After struggling with mild autism when he was younger, Wolmer’s Boys’ School student Ibrahim Duffus is crediting his recent success in the 2019 Caribbean Advanced Proficiency Examination (CAPE) to his parents, who he said helped him to overcome the challenges related to his condition.
“As a child growing up, I was having a hard time learning, and I wasn’t really developing as fast as the other children were – not physically, but more mentally. So if it wasn’t for my parents taking the time and effort to put into me and my development, I wouldn’t have done as well as I am doing now,” said Duffus, who will be entering upper sixth form in the upcoming school year.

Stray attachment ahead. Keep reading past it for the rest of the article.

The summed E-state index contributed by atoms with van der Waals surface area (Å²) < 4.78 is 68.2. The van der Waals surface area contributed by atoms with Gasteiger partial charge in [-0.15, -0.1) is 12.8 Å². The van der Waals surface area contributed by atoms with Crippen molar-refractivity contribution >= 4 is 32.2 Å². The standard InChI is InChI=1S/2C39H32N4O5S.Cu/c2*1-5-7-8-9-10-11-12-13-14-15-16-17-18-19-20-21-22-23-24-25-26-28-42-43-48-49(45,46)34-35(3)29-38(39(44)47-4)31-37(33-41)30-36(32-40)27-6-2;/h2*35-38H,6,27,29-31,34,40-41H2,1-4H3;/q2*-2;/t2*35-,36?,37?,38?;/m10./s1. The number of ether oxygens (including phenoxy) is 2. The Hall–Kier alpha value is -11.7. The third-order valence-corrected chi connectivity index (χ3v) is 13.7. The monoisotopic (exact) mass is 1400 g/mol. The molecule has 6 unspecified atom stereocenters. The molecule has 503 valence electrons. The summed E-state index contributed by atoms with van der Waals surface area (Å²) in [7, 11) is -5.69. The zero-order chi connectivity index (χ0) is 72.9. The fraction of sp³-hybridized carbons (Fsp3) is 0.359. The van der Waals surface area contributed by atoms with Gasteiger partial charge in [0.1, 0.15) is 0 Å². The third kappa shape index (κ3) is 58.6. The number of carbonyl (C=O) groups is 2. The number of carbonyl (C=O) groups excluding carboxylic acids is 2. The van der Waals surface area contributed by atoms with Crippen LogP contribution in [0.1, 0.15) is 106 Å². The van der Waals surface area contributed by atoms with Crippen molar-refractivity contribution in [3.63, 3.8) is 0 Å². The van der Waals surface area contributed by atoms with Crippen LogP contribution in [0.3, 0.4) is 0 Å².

The 18-year-old attained grade ones in physics, biology, chemistry, pure mathematics and entrepreneurship and a two in communication studies.
In an interview with The Gleaner yesterday, Duffus, who is a prefect, said that his good grades were as result of forward thinking.
“From the start of the school year, I start preparing for the exams. I start preparing as early as possible. I do not wait until the last minute to do my studies,” Duffus said, adding that he even assesses the capabilities of his teachers.
“I do my own assessment of them (teachers) to see if they can help me or the class in that particular subject, and if their standards are not as high as I was expecting them, I seek help elsewhere,” he said.
Duffus, who wants to study biological and chemical engineering at his sister’s current school, Princeton University in the United States, discourages procrastination.
“If you procrastinate, you’re just guaranteed to fail. That’s how I look at it. … It has affected me the in past … . There were times I’d gotten poor grades because of procrastination. Procrastination is just that enemy that lies in the shadows,” Duffus added.